Every morning, we compile the links of the day and dump them here… highlighting the big storyline. Because there’s nothing quite as satisfying as a good morning dump.
By the fourth quarter Brad Stevens’ timeouts carried a bit of an edge. After calling a timeout following one of Zach LaVine’s multiple dunks, the Celtics coach walked out onto the floor to gather himself before heading into the huddle to straighten things out.
Despite a 22-4 second quarter run that seemingly blew the night open, it was that kind of night — the sort the Celtics coach occasionally found wanting despite his team’s 113-101 win over Chicago.
But all-told, with his team back on track with two straight wins after losing three straight, he accepted the result.
Last night’s game wasn’t quite the laugher that we saw on Saturday, but it was in some respects a better win.
As Stevens observed after the game:
Credit (Chicago), they are a hard team to play against. If you take your foot off the gas for even a second offensively, they’ll turn you over and turn it into points.
The Bulls are not a very good basketball team. They have not been for quite a while now.
However, as Stevens points out, they aren’t going to go gentle into that good night. The Bulls are good enough to keep the C’s on their toes—to punish sloppy and lazy play. However, they’re not good enough to require the C’s to put forth maximum effort to win.
Last night they functioned as the basketball equivalent of a good sparring partner. They highlighted a few areas the C’s need to work on in advance of Thursday’s matchup against Milwaukee, but they didn’t push Boston to the absolute limit and the C’s won comfortably.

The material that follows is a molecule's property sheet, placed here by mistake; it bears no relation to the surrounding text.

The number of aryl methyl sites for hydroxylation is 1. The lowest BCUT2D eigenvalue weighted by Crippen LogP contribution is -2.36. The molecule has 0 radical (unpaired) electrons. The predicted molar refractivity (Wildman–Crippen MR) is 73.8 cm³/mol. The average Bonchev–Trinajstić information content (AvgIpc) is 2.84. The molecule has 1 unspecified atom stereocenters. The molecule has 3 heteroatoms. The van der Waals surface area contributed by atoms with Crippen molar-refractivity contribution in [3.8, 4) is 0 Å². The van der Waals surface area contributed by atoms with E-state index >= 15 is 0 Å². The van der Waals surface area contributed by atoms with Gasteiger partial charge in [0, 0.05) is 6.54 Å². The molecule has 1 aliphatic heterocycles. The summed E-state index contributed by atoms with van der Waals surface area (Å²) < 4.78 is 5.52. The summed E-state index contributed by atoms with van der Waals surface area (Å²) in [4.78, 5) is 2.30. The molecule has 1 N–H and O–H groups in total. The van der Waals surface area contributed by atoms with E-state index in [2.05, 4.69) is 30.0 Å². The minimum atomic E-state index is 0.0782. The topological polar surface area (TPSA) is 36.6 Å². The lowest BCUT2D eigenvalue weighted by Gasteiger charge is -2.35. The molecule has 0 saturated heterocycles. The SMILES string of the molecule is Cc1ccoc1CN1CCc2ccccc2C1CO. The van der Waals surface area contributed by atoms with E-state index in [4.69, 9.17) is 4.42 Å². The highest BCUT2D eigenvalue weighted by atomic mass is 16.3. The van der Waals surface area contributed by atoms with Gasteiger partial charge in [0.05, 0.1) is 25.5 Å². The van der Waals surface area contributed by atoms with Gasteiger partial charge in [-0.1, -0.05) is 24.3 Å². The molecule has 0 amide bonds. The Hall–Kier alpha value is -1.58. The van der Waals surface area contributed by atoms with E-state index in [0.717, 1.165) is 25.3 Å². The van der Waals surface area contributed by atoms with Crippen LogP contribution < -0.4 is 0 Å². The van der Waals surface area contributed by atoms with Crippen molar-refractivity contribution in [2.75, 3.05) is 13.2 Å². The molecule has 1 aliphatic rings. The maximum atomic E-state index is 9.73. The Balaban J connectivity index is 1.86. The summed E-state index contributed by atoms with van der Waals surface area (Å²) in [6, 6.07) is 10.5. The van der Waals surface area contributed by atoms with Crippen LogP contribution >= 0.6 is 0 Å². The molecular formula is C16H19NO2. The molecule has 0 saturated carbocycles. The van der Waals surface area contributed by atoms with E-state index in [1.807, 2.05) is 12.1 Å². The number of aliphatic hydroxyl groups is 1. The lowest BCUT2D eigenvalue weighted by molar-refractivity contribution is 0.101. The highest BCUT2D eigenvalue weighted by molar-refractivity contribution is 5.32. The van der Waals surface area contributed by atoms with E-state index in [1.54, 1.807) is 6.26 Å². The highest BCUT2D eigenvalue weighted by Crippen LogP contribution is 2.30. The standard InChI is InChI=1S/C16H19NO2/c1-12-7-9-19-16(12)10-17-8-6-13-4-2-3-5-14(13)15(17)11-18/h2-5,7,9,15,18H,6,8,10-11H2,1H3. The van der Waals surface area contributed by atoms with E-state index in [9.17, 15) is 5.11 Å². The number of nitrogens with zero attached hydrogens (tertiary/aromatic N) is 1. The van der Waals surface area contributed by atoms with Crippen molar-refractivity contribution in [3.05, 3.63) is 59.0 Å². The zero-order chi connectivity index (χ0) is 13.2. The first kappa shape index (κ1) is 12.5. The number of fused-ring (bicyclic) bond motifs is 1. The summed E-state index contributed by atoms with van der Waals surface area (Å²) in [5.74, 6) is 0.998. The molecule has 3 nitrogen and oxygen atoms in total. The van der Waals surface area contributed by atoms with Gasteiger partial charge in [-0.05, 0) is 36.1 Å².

It was a night of weird stats. Kemba Walker hit three of his six three point attempts, but the rest of the starters were a combined two for nine. Jaylen Brown hit all nine of his free throws and Gordon Hayward turned in a positively Marcus-Smartian stat line of 6/8/8 and +14 (second highest on the team after Jaylen Brown).
Jaylen Brown, by the way, is now shooting FTs at a 78.5% clip for the season, and after the game he said he wants to finish the season above 80%.
Page 2: Where Gary Payton likes Marcus Smart’s game
Gary Payton was possibly the best two-way PG in NBA history.
I’ve most often compared Marcus Smart with Dennis Johnson–another big physical guard who didn’t care about anything besides winning, who let his stats fall where they may, and who was elected first team All-Defense six times and second team another three times.
Gary Payton, by contrast, was selected to the NBA’s first team All-Defense nine times and scored over 21,000 points. Payton toiled in relative obscurity for most of his career. He played for the Supersonics back when they were, well, kind of like the Houston Rockets today: Fun to watch on occasion, given to torching teams in the regular season, but somehow or another never quite getting to the top of the heap. Combine that with playing in a small market and a lack of a big shoe deal and you get a guy who was way better than people remember him being.
Finally: Grant Williams makes a deal
The only way Grant Williams could be better is if there were two of him.
The rest of the links
MassLive: Jaylen Brown expects to be 80-percent free-throw shooter by end of season: 7 things we learned from Celtics vs. Bulls | Boston Celtics rookie Grant Williams shows defensive growth, offensive decision-making (video) | Grant Williams promises to dye his hair pink if Boston Celtics get 3 All-Stars | Jayson Tatum, Jaylen Brown lead Boston Celtics over Chicago Bulls 113-101 as Celtics claim second in a row | Boston Celtics coach Brad Stevens uses his own ‘fear factor’ as part of All-Star voting process